For example, our typical webinar page is built according to one scheme.
- Basic information. The webinar’s name, date, time, a brief description of the benefits the attendee will receive, and a call-to-action button.
- A list of what participants will learn during the webinar.
- Who will benefit from the webinar and why? In the case of Ringostat, these are most often marketers, managers, and entrepreneurs. Here we also indicate the results achieved by our clients.
- Information about the speakers. Photo, name, position, biography, etc.
- Registration form: name, email, phone number, and company of the visitor. Don’t forget to indicate that by leaving the data, the user agrees to its processing.
- Famous clients of your company. Such social proof increases the credibility of you and your event.
Create content for the landing page
To write high-quality content, you need a clear understanding of your target audience, its needs, and pains. This is where the information you’ve already gathered when choosing a topic comes in handy. What issues do potential visitors write and read articles about, what questions do they ask, and what goals do they want to achieve?
When creating texts, avoid long paragraphs or unnecessary information that is not related to the main CTA and distracts attention. Use bullet points to make it easier for users to perceive the information. Place case studies and customer feedback to show users the value of the product if the webinar is directly related to it.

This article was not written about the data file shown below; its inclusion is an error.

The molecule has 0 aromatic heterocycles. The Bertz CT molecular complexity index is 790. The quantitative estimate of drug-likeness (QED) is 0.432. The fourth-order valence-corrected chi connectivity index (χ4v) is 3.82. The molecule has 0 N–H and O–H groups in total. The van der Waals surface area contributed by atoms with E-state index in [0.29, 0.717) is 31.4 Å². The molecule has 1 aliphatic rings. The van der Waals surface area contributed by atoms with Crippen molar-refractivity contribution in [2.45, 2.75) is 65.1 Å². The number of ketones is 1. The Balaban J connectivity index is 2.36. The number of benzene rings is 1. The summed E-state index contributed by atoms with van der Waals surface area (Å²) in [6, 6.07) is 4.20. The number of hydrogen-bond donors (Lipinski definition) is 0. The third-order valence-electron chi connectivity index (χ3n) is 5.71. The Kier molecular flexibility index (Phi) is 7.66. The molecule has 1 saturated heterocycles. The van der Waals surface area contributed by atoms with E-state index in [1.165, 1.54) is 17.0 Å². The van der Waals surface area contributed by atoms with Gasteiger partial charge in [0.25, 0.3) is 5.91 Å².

For example, even if the webinar has already taken place, we still leave a link to the case study at the bottom of the page, which contains the figures. In addition, there is a button to contact the company and the data we are proud of. After all, someone may click on the old link, and this content will help to keep the visitor interested:
What you should mention on the landing page
Here, I will go into more detail about what I have already touched on above when describing the structure.
- Title. It should be clear, catchy, and convey the value of your webinar.
- Introduction. The introduction should briefly and clearly describe to the audience what the webinar is about, why it is important, and what problems the participants will be able to solve if they join us.
- Content. In this block, we should outline the main topics that will be covered during the webinar.
- Who will be interested? We need to show the benefits of participation for different groups of our audience: getting new ideas, acquiring practical skills, networking, etc.
- Speakers. Write a brief biography of the speakers, emphasizing their knowledge and experience in the field.
- Benefits. Highlight unique offers: for example, a discount on a product for members.